“This dependency (on funders) means organisations are pitted against one another for inadequate sums of money, despite the popular rhetoric that we need partnerships to thrive.” Rosabel Tan


Beyond setting the agenda, practitioners need resource and time to gain new knowledge, skills and competencies. This requires space from ‘critical tasks’ that are necessary just to keep the work going. Yet most funding requires a commitment to more work and delivery. What if funding freed people from deliverables in favour of space to connect and learn from diverse spaces and industries? The Winston Churchill Memorial Trust Fellowship, that focuses on learning as an outcome, is one example of this.


Funding calls can stimulate new initiatives and ideas that displace ongoing work programmes as creatives turn their attention to securing much needed additional resources. How might funders support creatives to amplify their current creative offers to be more sustainable in both creative and business terms?

How might we ensure that practitioners have the autonomy to dream of new horizons, set the direction and participate in resource allocation to enable greater diversity of thought and action. How might authentic co-design processes distribute power?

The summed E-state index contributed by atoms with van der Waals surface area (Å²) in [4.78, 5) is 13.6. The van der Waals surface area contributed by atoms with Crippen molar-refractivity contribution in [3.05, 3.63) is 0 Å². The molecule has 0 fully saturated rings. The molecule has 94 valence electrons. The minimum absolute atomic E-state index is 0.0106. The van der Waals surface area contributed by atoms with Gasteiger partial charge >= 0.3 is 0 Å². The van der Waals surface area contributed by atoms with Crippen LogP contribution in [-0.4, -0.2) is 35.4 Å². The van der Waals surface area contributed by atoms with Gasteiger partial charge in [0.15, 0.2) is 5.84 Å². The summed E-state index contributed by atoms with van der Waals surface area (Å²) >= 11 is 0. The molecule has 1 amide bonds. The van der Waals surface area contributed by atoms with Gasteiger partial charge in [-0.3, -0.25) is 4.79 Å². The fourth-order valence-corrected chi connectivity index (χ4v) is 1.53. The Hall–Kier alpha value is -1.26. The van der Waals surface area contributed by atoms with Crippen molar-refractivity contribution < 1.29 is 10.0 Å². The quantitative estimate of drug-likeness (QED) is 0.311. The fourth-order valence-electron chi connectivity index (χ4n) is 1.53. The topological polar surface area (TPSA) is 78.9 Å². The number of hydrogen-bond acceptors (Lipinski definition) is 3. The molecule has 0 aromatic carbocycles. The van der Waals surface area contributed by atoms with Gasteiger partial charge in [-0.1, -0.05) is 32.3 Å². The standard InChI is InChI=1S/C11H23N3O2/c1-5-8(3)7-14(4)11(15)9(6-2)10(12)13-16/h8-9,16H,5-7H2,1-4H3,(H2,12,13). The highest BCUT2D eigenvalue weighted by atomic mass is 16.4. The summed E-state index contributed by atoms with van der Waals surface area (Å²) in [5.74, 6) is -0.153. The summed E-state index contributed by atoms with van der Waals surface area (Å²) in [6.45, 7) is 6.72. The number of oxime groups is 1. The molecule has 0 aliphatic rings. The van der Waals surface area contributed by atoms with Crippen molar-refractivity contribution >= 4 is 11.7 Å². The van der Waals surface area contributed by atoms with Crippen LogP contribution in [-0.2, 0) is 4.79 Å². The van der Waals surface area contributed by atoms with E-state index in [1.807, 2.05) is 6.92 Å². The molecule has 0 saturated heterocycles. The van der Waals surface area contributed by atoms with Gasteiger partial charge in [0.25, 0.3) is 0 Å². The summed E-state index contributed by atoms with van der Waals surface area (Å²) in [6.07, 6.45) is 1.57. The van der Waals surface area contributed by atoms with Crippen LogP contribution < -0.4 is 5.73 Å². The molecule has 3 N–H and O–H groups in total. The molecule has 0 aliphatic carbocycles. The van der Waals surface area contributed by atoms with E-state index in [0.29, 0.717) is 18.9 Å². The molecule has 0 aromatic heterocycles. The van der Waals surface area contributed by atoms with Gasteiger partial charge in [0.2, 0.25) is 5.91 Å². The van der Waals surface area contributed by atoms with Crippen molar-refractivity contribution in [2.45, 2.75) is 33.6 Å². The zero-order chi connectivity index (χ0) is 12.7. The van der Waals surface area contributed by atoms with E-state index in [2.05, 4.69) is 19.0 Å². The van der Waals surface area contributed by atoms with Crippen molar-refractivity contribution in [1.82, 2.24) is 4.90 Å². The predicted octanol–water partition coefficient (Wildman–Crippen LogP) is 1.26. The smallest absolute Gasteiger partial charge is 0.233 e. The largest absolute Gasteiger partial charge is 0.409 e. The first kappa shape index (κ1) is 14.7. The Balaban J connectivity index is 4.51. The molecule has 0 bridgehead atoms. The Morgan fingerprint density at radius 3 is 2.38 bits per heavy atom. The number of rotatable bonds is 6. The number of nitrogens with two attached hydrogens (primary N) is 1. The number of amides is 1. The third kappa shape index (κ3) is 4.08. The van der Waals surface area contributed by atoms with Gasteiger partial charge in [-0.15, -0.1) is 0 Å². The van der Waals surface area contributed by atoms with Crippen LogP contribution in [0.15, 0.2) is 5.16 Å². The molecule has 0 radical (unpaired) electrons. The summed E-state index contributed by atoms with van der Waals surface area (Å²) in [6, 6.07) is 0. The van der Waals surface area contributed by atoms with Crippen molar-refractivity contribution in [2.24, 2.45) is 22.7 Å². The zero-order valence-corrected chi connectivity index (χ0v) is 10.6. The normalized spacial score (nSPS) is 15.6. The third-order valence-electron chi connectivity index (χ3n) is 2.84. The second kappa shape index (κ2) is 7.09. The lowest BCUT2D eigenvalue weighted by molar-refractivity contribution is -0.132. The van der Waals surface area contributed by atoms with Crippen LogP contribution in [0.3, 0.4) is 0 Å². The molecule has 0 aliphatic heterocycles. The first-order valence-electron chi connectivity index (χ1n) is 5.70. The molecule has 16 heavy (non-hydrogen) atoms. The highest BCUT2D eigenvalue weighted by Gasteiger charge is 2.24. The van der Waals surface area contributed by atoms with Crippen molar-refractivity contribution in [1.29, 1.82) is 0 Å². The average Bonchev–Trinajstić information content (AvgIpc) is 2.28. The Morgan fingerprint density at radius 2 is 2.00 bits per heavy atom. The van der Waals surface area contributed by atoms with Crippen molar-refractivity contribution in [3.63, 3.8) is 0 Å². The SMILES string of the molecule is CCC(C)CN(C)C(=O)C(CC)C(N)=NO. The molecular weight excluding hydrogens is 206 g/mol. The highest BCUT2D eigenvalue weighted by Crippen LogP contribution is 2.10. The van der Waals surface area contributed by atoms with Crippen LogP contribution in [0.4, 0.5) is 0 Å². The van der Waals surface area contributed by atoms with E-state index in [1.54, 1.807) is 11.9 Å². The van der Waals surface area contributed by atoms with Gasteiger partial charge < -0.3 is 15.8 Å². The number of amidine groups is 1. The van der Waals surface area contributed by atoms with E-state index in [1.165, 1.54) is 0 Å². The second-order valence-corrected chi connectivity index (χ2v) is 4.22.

Moving forward

Below we have summarised the shifts that could transform how funders approach innovation in arts and culture in Aotearoa.

In this last essay in the series The Future Emerging we have offered six provocations to funders to consider their role in innovation in arts and culture in Aotearoa. The series is intended as an exploration – a provocation – to start a dialogue about innovation in arts and culture in Aotearoa: it contains as many questions as insights.

We invite you to share with Te Taumata Toi-a-Iwi what resonates, what’s missing, or any alternative perspectives that can enrich our understanding and action. We intend to collate, digest, and share the responses as the start of a dialogue on innovation in arts and culture, and how we shape the future emerging. You can do that by emailing info@tetaumatatoiaiwi.org.nz 

Start at the very beginning – article 1: The Future Emerging: Innovation in Arts and Culture in Aotearoa

For full download of Innovation in Arts and Culture in Aotearoa please click here.

This series was written in collaboration by Shona McElroy, Eynon Delamere, Jane Yonge, and Chantelle Whaiapu.


[1] Spiller, C. (2021) ‘Wayfinding Odyssey into the Interspace’ in Ngā Kete Mātauranga: Māori Scholars at the Research Interface edited by Ruru, J. and Nikora, L., W.. ( Otago University Press), 170.

[2] https://www.theguardian.com/society/2020/dec/08/how-has-a-covid-vaccine-been-developed-so-quickly

[3] Richtnér , A., Åhlström , P., (2006) Influences On Organisational Slack In New Product Development Projects. International Journal of Innovation Management Vol. 10, No. 4 pp. 375–406

[4] & [5] Whitley, Richard & Glaser, Jochen. (2019). Changing Conditions for Innovation in Different Arts and Science.